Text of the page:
Got it. Thanks.

Operator

Our next question is coming from the line of Ken Usdin from Jefferies. Please go ahead. Your line is open now.

Ken Usdin -- Jefferies -- Analyst

Thanks. Good morning. Jeremy, if I could just follow-up on your points about capital and just how we should be thinking about -- you gave us clarity on the dividend, and we know there's the $30 billion open authorization on the buyback. Again, just kind of fitting for the middle there, how do you balance just the magnitude of buyback you do from here versus the ongoing growth that we have in the balance sheet vis-à-vis what you just talked about as far as the limitations? Thanks.

Jeremy Barnum -- Chief Financial Officer

Yeah. So I mean the answer to how we balance it is we talk about it a lot. We have a lot of smart people looking at it, trying to balance all the different constraints that we're managing. And I think Jen talked before, especially when it comes to the balance between our risk-based minimums and the SLR constraint, which, as you know, we can address with prefs, so about kind of the mixture of prefs and common.

So we're looking at that. I think RRP is helping a little bit on the deposit growth side, which helps a little bit with the management of SLR. But as I said previously, we're going to stay nimble there and use the tools at our disposal to try to strike the right balance between buybacks and pref issuance, recognizing that overissuing prefs potentially locks us in to high-cost prefs with low flexibility because of the five-year lockout. So there's a lot of balancing there and we're just staying nimble as information potentially trickles out on the evolution of the rules.

Ken Usdin -- Jefferies -- Analyst

OK. And then just so -- then, as far as how you guys will communicate, we'll just find out about the buyback on a quarterly basis as opposed to you giving a more broad outlook of your expectations around buybacks as it happened more in the past. Is that fair?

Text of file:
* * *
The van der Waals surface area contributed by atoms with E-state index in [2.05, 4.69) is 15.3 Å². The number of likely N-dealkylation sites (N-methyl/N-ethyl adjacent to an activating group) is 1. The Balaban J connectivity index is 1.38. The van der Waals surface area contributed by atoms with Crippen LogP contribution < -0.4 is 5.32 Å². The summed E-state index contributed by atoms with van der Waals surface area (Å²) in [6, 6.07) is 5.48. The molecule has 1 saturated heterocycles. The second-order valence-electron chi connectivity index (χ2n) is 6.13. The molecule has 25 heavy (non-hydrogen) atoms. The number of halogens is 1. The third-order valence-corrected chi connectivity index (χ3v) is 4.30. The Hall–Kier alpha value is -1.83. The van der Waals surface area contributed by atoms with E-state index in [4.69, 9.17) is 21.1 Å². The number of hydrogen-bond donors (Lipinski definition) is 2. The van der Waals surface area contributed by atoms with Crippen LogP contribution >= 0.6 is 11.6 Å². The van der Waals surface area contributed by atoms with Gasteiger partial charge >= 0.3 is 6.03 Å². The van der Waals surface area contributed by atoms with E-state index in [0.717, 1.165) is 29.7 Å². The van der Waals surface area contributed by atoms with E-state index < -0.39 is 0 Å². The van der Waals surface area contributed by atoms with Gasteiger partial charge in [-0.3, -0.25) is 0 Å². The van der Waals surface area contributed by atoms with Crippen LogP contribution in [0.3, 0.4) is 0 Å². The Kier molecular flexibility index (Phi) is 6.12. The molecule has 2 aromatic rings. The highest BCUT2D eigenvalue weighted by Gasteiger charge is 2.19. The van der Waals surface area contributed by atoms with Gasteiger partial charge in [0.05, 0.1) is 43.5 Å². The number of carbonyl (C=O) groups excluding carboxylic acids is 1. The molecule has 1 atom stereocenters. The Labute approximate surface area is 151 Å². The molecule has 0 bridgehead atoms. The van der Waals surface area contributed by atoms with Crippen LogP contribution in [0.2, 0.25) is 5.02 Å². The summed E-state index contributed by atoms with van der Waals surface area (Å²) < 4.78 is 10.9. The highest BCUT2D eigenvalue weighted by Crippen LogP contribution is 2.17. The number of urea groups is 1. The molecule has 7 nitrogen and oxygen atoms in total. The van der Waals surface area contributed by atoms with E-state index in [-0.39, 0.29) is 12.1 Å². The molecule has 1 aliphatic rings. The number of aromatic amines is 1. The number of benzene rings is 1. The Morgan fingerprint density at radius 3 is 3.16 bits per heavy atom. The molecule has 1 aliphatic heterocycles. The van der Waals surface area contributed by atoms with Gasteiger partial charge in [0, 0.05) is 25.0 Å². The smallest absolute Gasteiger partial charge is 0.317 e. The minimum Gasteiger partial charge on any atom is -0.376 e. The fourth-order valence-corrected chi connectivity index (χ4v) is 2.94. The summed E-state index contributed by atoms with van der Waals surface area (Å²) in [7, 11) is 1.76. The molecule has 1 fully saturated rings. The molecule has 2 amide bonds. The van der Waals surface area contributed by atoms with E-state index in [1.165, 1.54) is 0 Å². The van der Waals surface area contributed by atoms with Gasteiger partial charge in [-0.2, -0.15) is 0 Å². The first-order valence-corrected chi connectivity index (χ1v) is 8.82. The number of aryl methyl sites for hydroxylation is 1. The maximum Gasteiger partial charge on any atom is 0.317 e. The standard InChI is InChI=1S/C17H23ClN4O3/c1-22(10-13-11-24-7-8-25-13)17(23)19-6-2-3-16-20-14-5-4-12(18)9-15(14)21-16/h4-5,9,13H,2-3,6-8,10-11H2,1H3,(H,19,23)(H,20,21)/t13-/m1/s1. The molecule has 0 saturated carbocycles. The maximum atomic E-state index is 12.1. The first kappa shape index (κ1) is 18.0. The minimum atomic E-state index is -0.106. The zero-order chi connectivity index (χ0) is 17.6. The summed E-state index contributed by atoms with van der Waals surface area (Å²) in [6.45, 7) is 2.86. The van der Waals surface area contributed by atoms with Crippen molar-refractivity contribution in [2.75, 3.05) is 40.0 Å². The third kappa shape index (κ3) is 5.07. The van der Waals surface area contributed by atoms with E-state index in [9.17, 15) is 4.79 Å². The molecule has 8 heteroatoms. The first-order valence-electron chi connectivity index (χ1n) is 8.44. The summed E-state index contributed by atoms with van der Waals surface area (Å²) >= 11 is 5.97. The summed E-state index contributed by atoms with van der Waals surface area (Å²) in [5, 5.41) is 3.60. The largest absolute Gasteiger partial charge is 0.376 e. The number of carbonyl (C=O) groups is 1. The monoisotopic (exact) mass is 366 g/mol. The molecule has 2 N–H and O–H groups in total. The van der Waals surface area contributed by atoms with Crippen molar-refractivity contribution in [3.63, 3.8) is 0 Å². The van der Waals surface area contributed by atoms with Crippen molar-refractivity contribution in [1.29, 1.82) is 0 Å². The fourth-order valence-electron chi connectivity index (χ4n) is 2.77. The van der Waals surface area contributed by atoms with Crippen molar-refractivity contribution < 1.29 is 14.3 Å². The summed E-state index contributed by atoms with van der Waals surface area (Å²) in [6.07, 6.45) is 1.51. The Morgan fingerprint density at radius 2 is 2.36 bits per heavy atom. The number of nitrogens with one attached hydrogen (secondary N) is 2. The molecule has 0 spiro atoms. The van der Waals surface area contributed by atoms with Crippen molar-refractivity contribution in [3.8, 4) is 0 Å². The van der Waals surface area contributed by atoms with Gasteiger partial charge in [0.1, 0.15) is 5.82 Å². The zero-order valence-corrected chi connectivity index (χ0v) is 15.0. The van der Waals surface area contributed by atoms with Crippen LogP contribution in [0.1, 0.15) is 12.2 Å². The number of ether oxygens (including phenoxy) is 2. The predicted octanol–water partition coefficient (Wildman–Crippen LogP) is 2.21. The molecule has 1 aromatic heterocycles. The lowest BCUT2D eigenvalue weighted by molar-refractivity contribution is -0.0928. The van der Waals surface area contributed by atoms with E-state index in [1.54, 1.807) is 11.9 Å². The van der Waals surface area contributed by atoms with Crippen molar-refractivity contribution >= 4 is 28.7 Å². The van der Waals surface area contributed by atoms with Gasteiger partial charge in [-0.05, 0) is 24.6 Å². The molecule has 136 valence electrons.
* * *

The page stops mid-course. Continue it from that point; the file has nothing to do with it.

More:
Jeremy Barnum -- Chief Financial Officer

Yeah. I think that's right, especially in the new environment that we're operating in from a buyback perspective, now that it's not sort of an approved plan through CCAR, but is rather just the overall $30 billion board authorization. Given what I just talked about in terms of the need to stay nimble across multiple constraints, we wouldn't want to box ourselves in by speaking publicly ahead of time in terms of what we're going to do. So -- and you know obviously our normal capital higher, so at the end of the day, we're always going to invest first and look at interesting acquisitions and pay a sustainable dividend.

And at the end of that, we'll look at buybacks in the context of all the other factors.

Jamie Dimon -- Chief Executive Officer

Yes. We could probably give you a more definitive thing after they finish Basel III, which is now 10 years in the making, and SLR and all the updates, and then you'll have more certainty about how this thing operates going forward.

Ken Usdin -- Jefferies -- Analyst

OK. Thanks a lot guys. Appreciate it.

Jeremy Barnum -- Chief Financial Officer